Multiple choice questions (MCQs)
MCQs can be used as formative or summative assessment, and if used electronically can provide immediate feedback. When writing questions, try not to just test what facts students have remembered, but challenge them to apply concepts, and analyse and evaluate information.
Good MCQs take time to construct, and so lead-in time is high; but this is set against much quicker or automated marking even for large cohorts.
Preparation time Student workload Marking time
Literacies and skills exhibited
Developing arguments, reflecting, evaluating and assessing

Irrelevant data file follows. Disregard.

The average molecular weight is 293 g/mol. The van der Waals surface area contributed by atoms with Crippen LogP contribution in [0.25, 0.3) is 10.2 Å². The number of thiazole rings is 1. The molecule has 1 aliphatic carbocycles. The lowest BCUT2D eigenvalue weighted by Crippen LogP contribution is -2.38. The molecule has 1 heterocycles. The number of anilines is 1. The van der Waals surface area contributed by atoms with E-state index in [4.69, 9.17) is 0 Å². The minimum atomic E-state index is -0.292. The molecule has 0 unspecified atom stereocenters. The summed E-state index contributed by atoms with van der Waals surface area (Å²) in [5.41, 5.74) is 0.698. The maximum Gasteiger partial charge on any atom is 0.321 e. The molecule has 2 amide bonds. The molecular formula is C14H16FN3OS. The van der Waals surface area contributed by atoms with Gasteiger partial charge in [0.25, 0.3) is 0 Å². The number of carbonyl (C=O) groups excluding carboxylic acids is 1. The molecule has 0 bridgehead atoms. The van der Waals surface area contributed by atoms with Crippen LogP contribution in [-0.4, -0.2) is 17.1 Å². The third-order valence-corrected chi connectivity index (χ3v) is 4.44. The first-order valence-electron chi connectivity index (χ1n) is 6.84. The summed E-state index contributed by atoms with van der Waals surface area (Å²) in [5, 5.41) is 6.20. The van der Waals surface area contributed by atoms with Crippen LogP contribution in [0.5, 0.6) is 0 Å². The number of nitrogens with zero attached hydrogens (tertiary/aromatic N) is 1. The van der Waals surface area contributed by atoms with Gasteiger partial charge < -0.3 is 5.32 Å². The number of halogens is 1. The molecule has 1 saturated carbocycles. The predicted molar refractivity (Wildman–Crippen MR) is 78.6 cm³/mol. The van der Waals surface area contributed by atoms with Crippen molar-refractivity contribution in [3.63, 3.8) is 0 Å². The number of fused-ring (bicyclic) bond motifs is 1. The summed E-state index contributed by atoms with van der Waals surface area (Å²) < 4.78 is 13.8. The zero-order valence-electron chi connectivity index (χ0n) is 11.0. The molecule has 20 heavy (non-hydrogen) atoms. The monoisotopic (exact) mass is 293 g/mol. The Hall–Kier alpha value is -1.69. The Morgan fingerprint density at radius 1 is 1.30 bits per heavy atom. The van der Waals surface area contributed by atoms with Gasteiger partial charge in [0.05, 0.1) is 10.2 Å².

Analysing data and reviewing
Recalling, describing, identifying and relating
Short answer questions
Much of the effort goes into the design of the MCQs. If properly designed, marking should be either automatic, or easy to complete against a correct-answer sheet.
Automated marking can give students instant feedback on the questions they answered incorrectly. More detailed feedback explaining why answers are correct or incorrect can be added to most MCQ systems, Blackboard included.
Guidelines for writing effective MCQs, including ideas for assessing higher-order thinking:
Guide to time involved in preparation, marking, and student workload: Low Medium High